IMF Opens New $8.1-Billion Credit Line to Colombia

This will be a kind of financial “cushion” to avoid unspecified crisis situations

Antoinette M. Sayeh

Colombia’s external debt, estimated at more than 225 billion dollars (comparable to 52% of the GDP of this Latin American country at the mercy of the drug trade), is complemented by another 8.1 billion, approved by the International Monetary Fund (IMF). As the IMF’s Deputy Executive Director Antoinette M. Sayeh clarified, the new credit line, extended for two years, falls within a broader program “aimed at helping countries avoid crisis situations,” which were not further specified.

That is, the Bogotá government will not receive this amount, but will be able to access this financial resource in case of emergency. “The new agreement will provide safeguards against external risks and maintain market confidence. The authorities intend to continue to treat this agreement as preventative,” Sayeh wrote in a press release.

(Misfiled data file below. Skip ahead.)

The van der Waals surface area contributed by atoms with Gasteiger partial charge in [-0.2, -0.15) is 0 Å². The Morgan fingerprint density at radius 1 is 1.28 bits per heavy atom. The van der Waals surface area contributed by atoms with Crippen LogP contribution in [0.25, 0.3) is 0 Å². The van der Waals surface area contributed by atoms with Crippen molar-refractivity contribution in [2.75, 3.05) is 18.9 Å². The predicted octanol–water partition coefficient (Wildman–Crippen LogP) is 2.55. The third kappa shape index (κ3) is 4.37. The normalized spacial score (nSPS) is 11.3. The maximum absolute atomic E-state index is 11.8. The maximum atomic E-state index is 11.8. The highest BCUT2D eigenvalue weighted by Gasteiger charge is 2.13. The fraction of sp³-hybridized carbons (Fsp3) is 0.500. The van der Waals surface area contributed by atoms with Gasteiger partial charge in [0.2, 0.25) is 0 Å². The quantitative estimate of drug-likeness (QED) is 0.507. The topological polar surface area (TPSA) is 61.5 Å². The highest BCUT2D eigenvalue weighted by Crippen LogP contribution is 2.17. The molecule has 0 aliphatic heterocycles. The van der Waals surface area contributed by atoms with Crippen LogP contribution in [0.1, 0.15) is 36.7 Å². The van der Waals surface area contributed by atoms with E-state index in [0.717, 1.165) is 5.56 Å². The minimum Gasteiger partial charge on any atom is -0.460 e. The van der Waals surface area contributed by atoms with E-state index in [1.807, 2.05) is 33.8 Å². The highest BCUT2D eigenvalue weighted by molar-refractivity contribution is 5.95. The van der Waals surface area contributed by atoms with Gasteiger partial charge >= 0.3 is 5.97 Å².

From the IMF’s perspective, “Colombia has a reasonably sound economic foundation.” Nevertheless, the Colombian economy recorded a sharp slowdown in 2023, growing by only 0.3% year-on-year. The Monetary Fund forecasts that the economy is expected to grow by 1.1% this year, still below the average expected for Latin American economies. Earlier, the IMF slightly raised its estimate for economic growth of Latin America and the Caribbean to 2.0% from January’s forecast of 1.9%, slowing from 2.3% growth last year.